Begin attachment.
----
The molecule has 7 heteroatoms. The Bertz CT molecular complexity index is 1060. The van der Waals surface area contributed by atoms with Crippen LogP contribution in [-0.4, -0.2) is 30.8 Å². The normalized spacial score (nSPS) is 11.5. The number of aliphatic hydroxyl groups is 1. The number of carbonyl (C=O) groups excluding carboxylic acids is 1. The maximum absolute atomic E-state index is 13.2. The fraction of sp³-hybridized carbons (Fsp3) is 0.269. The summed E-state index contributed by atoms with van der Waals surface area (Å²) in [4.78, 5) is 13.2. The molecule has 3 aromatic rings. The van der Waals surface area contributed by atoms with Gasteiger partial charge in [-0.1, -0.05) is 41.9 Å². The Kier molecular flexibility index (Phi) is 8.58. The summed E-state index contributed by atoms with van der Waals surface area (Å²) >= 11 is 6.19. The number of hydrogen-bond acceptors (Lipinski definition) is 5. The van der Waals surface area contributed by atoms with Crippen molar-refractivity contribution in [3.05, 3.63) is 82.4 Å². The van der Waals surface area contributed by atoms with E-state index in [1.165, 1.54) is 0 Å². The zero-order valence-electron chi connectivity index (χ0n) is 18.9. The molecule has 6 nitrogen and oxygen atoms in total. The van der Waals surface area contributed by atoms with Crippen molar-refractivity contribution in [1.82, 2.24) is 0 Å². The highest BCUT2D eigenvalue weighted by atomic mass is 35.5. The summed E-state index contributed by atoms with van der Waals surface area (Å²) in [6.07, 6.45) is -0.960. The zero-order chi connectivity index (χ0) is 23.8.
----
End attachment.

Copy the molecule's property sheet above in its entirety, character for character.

The molecule has 7 heteroatoms. The Bertz CT molecular complexity index is 1060. The van der Waals surface area contributed by atoms with Crippen LogP contribution in [-0.4, -0.2) is 30.8 Å². The normalized spacial score (nSPS) is 11.5. The number of aliphatic hydroxyl groups is 1. The number of carbonyl (C=O) groups excluding carboxylic acids is 1. The maximum absolute atomic E-state index is 13.2. The fraction of sp³-hybridized carbons (Fsp3) is 0.269. The summed E-state index contributed by atoms with van der Waals surface area (Å²) in [4.78, 5) is 13.2. The molecule has 3 aromatic rings. The van der Waals surface area contributed by atoms with Gasteiger partial charge in [-0.1, -0.05) is 41.9 Å². The Kier molecular flexibility index (Phi) is 8.58. The summed E-state index contributed by atoms with van der Waals surface area (Å²) >= 11 is 6.19. The number of hydrogen-bond acceptors (Lipinski definition) is 5. The van der Waals surface area contributed by atoms with Crippen molar-refractivity contribution in [3.05, 3.63) is 82.4 Å². The van der Waals surface area contributed by atoms with E-state index in [1.165, 1.54) is 0 Å². The zero-order valence-electron chi connectivity index (χ0n) is 18.9. The molecule has 6 nitrogen and oxygen atoms in total. The van der Waals surface area contributed by atoms with Crippen molar-refractivity contribution in [1.82, 2.24) is 0 Å². The highest BCUT2D eigenvalue weighted by atomic mass is 35.5. The summed E-state index contributed by atoms with van der Waals surface area (Å²) in [6.07, 6.45) is -0.960. The zero-order chi connectivity index (χ0) is 23.8.